This study explored the experiences of residential care staff and managers concerning quality of care in health care services for adults with PIMD. The results showed that the residential staff feel themselves to be essential to ensure quality of care in a complex care situation, requiring sufficient competence to allow adaptation to the individual with PIMD; flexibility on the part of the health care providers was essential to facilitate this quality of care.
Our finding that the care staff are the most important factor for ensuring quality of care might not be surprising given that the informants were the care staff themselves and their managers, and because of this, the validity of that result might be found questionable. Nevertheless, people with PIMD have substantial support needs for communicating even their most basic wishes, which leaves them in a precarious situation where only those who are closest to them, are able to interpret and understand them. Our study illustrates that residential care staff thereby become the representatives for people with PIMD to enable access to services, their participation in the health care process and quality of care. That professionals have the ability to give meaning to participation in these adults is supported by a study operationalizing the concept of participation  for adults with visual and severe or profound intellectual disabilities in support person’s experience [18, 19].
Considering the important role that the care staff have, in their own view, with great responsibility for another person’s health, well-being and participation in society, they think of their role as underestimated. A position as a residential care worker does not require a long training or educational qualifications. Based on our results, we propose that continued on-the-job training for care staff, covering disabilities and the types of services they require, might lead to improvement of the quality of care. People with PIMD are among the most marginalised groups in society , which is reflected in the low status of the work of the care staff and their correspondingly low income.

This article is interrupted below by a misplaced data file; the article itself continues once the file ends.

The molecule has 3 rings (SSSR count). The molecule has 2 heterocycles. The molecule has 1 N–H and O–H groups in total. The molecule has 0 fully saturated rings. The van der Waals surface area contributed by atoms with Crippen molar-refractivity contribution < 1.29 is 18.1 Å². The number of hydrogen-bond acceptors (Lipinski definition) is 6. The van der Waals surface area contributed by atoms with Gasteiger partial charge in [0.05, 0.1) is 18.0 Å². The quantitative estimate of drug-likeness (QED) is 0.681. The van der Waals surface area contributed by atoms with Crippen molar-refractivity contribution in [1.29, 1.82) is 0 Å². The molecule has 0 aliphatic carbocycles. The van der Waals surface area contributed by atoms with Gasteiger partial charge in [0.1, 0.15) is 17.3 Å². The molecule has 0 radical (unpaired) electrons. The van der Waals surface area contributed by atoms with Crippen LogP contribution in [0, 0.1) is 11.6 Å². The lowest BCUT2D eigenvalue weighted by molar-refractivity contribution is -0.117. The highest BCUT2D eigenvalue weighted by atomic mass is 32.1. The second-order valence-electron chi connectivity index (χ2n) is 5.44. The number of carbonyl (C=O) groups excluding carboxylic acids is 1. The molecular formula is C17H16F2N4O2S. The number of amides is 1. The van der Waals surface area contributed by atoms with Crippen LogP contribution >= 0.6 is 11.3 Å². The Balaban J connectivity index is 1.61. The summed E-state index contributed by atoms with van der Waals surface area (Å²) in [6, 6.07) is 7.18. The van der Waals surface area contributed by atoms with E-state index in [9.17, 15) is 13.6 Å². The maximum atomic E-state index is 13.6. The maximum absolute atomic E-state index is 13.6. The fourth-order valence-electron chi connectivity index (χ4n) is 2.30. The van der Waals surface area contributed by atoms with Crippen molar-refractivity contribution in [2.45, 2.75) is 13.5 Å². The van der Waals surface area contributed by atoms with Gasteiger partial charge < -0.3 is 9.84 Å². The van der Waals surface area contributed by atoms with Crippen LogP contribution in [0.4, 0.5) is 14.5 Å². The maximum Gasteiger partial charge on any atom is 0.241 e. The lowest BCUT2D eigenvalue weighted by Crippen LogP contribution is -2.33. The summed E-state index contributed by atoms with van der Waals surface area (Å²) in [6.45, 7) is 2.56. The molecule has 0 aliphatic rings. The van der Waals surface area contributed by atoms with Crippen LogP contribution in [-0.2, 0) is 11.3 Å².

One tool to handle the complex situation that our informants emphasised strongly was how important individual support planning (ISP) meetings were for the people with PIMD and the staff around them. An ISP meeting helps the staff and the individual with PIMD to follow a protocol and it results in a document containing decisions . The ISP also contains goals for the person with PIMD . In these meetings, all the involved staff and often the person with PIMD participate. The informants in our study also reported that the ISP contributes to better collaboration between professions and services.
Professionals who provide health care to people with PIMD have to work in close collaboration with the care staff and the person with PIMD to build a relationship and a familiarity with the person’s health care needs. They have to know the person with PIMD and the environment they live in, developing an understanding of the work situation of the care staff, to enable a good quality of care. Similar results were found in another study, illuminating the importance of building a relationship of respect for the people with PIMD and the care staff who can represent them . Our results suggest that if the health care providers take the time and make the effort to understand this complex situation, the quality of care might increase. This close relationship between care staff and persons with PIMD is also important to build to enhance participation for the target group. Participation was shown in another study to be dependent on several conditions . The experience by staff members and managers was dependent upon the conditions belonging to the adult with PIMD, the understanding of the managers and staff and the organisation to achieve participation. This is also findings from our study.
Several of the informants in the present study described their experiences of the hierarchical structure, in which the care staff who represent the adults with PIMD perceive that they are being treated as less important than the professionals in the health care system. In a study with patients and nurses in a hospital setting, a similar power relation was described . That study showed that patients expressed various experiences, but their voices were not taken into account and the hospital system instead listened to health care provider expertise. Griscti et al.  further found that the hierarchical structure also encouraged nurses to become gatekeepers of the service who excluded patients from access to care. The health care system needs to be observant of how these hierarchical structures position their professionals in a power relationship to their patients and the patients´ representatives.